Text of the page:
How is child support calculated? Are there any guidelines for divorcing people to follow?
The amount of child support is based on a number of different factors, including the annual income of each co-parent, the total number of children in the family, and the custody arrangements for the children. If there is one custodial parent, in most jurisdictions this means that the children reside with this parent. more than 60% of the time, however, ask a family law lawyer about the definition of sole physical custody in your area. The state or provincial Child Support Guidelines set out base levels of child support payable for one or more children. The guidelines are intended to cover necessities: food, shelter, clothing, health care, public education, etc.
For more information about the US Child Support Guidelines, see www.SupportGuidelines.com. For more information about the Canadian Child Support Guidelines, see www.Justice.Gc.ca and click on Family Law, then on Child Support.
How long will someone have to pay child support?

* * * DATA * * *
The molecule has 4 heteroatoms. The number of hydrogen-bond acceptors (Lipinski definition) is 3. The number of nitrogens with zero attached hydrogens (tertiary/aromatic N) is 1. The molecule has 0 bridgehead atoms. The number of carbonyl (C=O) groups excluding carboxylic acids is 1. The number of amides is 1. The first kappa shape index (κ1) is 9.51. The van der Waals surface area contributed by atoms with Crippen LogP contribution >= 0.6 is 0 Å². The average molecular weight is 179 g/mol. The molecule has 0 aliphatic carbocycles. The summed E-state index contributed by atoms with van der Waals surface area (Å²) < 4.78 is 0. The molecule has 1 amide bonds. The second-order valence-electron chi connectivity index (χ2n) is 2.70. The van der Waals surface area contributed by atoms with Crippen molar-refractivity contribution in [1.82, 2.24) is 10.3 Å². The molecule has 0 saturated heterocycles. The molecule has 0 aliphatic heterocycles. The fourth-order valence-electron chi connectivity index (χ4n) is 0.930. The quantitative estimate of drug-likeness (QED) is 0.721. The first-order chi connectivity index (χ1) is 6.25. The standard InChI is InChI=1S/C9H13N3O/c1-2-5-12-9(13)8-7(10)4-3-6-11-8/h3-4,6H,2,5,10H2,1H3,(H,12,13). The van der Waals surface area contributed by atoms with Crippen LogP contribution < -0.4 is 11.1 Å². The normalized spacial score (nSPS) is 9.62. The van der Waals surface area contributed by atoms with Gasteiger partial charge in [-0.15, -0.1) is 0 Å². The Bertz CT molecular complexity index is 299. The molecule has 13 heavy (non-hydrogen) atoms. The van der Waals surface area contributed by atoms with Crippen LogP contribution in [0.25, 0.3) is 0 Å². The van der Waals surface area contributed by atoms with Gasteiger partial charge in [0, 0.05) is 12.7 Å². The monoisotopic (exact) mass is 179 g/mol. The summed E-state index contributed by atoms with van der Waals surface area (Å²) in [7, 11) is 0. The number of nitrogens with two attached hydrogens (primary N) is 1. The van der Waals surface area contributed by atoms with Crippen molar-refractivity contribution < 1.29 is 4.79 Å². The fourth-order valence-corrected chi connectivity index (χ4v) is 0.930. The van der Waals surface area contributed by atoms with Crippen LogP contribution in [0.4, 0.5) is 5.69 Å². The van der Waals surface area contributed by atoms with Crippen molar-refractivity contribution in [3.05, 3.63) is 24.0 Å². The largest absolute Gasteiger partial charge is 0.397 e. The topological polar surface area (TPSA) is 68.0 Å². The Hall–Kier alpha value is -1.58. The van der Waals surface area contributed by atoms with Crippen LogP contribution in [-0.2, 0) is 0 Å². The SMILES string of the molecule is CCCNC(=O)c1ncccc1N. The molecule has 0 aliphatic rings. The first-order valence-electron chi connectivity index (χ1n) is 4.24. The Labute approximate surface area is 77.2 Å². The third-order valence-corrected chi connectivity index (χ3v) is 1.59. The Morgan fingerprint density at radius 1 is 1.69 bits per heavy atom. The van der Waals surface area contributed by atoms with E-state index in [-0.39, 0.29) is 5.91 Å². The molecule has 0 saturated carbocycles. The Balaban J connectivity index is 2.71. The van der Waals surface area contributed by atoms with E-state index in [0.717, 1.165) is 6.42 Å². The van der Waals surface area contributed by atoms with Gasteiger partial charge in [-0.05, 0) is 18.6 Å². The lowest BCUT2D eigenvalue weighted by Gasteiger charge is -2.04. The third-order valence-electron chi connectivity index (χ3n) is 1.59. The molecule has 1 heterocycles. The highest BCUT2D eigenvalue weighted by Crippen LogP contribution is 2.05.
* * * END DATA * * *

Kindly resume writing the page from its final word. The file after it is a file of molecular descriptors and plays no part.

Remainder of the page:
Child support is generally payable until the children finish school or are emancipated, meaning that they’ve reached the age of majority left home, gotten married, or dropped out of school. If the children are going to attend college, child support will generally continue until they obtain their degree. In some cases, courts have ordered child support to continue through a second Master’s level degree. Make sure that your divorce agreement states when child support will end, the child’s age, and/or level of education. In the case of a special needs child who will be dependent and living with a parent for the rest of his or her life, child support may be permanent. This is a complicated situation. So make sure you get good legal and financial advice before finalizing your agreement if you have a special needs child.